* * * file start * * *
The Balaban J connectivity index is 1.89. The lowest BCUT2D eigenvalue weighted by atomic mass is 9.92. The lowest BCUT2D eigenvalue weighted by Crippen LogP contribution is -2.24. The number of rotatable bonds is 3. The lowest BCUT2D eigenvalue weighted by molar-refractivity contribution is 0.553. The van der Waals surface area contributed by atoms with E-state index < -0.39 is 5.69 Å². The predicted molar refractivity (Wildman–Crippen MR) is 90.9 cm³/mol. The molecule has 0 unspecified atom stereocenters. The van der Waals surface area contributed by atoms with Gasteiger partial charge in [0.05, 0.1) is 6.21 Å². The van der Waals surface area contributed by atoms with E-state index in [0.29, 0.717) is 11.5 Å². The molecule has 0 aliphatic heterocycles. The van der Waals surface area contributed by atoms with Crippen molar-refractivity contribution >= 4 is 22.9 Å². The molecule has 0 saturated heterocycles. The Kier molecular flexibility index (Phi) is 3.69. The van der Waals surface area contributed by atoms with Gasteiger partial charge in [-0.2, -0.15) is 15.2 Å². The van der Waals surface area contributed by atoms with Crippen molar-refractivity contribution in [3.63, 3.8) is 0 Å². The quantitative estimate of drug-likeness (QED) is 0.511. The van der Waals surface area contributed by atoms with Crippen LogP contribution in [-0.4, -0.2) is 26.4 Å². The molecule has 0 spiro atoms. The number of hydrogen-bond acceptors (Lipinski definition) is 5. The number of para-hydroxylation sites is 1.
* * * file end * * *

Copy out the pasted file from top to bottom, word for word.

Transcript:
The Balaban J connectivity index is 1.89. The lowest BCUT2D eigenvalue weighted by atomic mass is 9.92. The lowest BCUT2D eigenvalue weighted by Crippen LogP contribution is -2.24. The number of rotatable bonds is 3. The lowest BCUT2D eigenvalue weighted by molar-refractivity contribution is 0.553. The van der Waals surface area contributed by atoms with E-state index < -0.39 is 5.69 Å². The predicted molar refractivity (Wildman–Crippen MR) is 90.9 cm³/mol. The molecule has 0 unspecified atom stereocenters. The van der Waals surface area contributed by atoms with Gasteiger partial charge in [0.05, 0.1) is 6.21 Å². The van der Waals surface area contributed by atoms with E-state index in [0.29, 0.717) is 11.5 Å². The molecule has 0 aliphatic heterocycles. The van der Waals surface area contributed by atoms with Crippen molar-refractivity contribution >= 4 is 22.9 Å². The molecule has 0 saturated heterocycles. The Kier molecular flexibility index (Phi) is 3.69. The van der Waals surface area contributed by atoms with Gasteiger partial charge in [-0.2, -0.15) is 15.2 Å². The van der Waals surface area contributed by atoms with Crippen molar-refractivity contribution in [3.63, 3.8) is 0 Å². The quantitative estimate of drug-likeness (QED) is 0.511. The van der Waals surface area contributed by atoms with Crippen LogP contribution in [-0.4, -0.2) is 26.4 Å². The molecule has 0 spiro atoms. The number of hydrogen-bond acceptors (Lipinski definition) is 5. The number of para-hydroxylation sites is 1.